INDIANAPOLIS — Domestic violence cases in Indiana have dramatically increased during the pandemic, according to the Indiana Coalition Against Domestic Violence.
They tell WRTV the number of domestic violence-related homicides has also spiked during the pandemic.
“It is painful. It is very hard,” said Caryn Burton, training director with the Indiana Coalition Against Domestic Violence. “Our homicides, particularly during the pandemic, have spiked 113%.”
According to ICADV, there have been at least 82 domestic violence homicides since June 1, 2020. Before the pandemic, the state average was around 55 per year. Burton says there are likely even more cases that have not been reported.
“When the stay at home orders were issued that was probably on one hand for the pandemic a great option, but for survivors, it probably was the worst thing because what we did was force him to stay home with their abusers,” said Jami Schnurpel, director of programs and survivor services at The Julian Center.
The Julian Center works to provide shelter, housing, food, financial and other resources to those leaving a domestic violence situation. Schnurpel said they’ve had to adjust how they do things a bit due to the pandemic, but they’ve still been able to provide assistance to those in need.
She said there could be several reasons why domestic violence cases have increased during the pandemic. They think the lack of socialization, the stress of staying at home and unemployment or underemployment could be contributing factors.
“It creates this recipe for disaster and it increases the stress that is put on any individual,” Schnurpel said.
The presence of guns in a home where domestic violence is happening can increase the risk of that violence turning into a homicide.
“Taking guns and firearms out of the hands of individuals who already have issues with violence, who have already shown that they will harm the people close to them is a critical thing,” Burton said. “We know that the presence of a gun in a home where there is domestic violence increases the risk of a homicide in that situation about tenfold.”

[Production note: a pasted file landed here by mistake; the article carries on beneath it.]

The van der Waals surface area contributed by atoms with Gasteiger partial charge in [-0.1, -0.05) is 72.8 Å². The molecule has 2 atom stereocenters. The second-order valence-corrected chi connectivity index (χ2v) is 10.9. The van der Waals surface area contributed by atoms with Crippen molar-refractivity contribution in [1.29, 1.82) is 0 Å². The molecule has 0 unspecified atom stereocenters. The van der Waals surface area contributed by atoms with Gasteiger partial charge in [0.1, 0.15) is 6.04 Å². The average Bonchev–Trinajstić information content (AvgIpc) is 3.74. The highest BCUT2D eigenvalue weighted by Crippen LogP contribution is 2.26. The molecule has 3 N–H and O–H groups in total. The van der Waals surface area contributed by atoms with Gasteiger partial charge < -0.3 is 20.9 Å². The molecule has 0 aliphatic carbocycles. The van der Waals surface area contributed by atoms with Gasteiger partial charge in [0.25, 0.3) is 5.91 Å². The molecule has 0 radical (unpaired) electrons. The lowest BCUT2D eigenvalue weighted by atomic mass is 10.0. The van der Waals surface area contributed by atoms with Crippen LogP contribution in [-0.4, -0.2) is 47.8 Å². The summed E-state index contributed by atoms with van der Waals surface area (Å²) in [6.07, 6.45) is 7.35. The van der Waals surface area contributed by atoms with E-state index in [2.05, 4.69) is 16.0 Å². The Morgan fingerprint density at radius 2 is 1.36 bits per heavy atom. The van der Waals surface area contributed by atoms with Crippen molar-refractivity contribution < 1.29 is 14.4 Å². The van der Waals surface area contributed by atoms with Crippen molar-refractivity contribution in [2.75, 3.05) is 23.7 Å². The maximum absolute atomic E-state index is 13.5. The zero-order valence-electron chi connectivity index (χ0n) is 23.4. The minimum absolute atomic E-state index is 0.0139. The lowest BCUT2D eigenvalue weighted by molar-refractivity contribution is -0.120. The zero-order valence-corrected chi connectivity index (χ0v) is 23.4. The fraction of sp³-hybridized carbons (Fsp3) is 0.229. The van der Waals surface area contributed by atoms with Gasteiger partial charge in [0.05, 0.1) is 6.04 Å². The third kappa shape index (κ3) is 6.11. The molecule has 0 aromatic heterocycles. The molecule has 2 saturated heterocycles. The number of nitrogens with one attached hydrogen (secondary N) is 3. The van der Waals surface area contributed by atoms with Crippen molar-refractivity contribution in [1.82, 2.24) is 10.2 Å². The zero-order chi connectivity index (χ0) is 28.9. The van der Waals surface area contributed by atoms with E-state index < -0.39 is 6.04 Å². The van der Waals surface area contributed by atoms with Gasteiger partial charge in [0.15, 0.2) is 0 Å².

An Indiana lawmaker introduced a bill for the second time in 2021 that would require those convicted of domestic violence to surrender their weapons. That bill did not get a hearing. Representative Vernon Smith said he plans to introduce it again next year.
Lastly, a lack of awareness about resources available for those experiencing domestic violence could also play a role.
“Survivors believed that our shelters closed, other advocacy programs closed during the pandemic,” Burton said. “It is really a situation that people just absolutely felt trapped and felt like they couldn't get out.”
One survivor, who asked not to be identified, said she left her abuser before the pandemic began and even then, she worried about there not being enough resources to help her, but she says that was not the case.
Once she decided to leave, she connected with the Julian Center and got everything she needed to create a safer life for herself and her children. She said when she started making calls she realized many domestic violence shelters and advocacy programs work together and if one can’t help you, they will direct you to someone else who can.
Resources like shelter, food and financial assistance are all available to those in need.
If you need help you can call the Indiana Coalition Against Domestic Violence’s 24-hour statewide hotline at 1-800-332-7385. You can learn more about the ICADV here or The Julian Center by clicking here.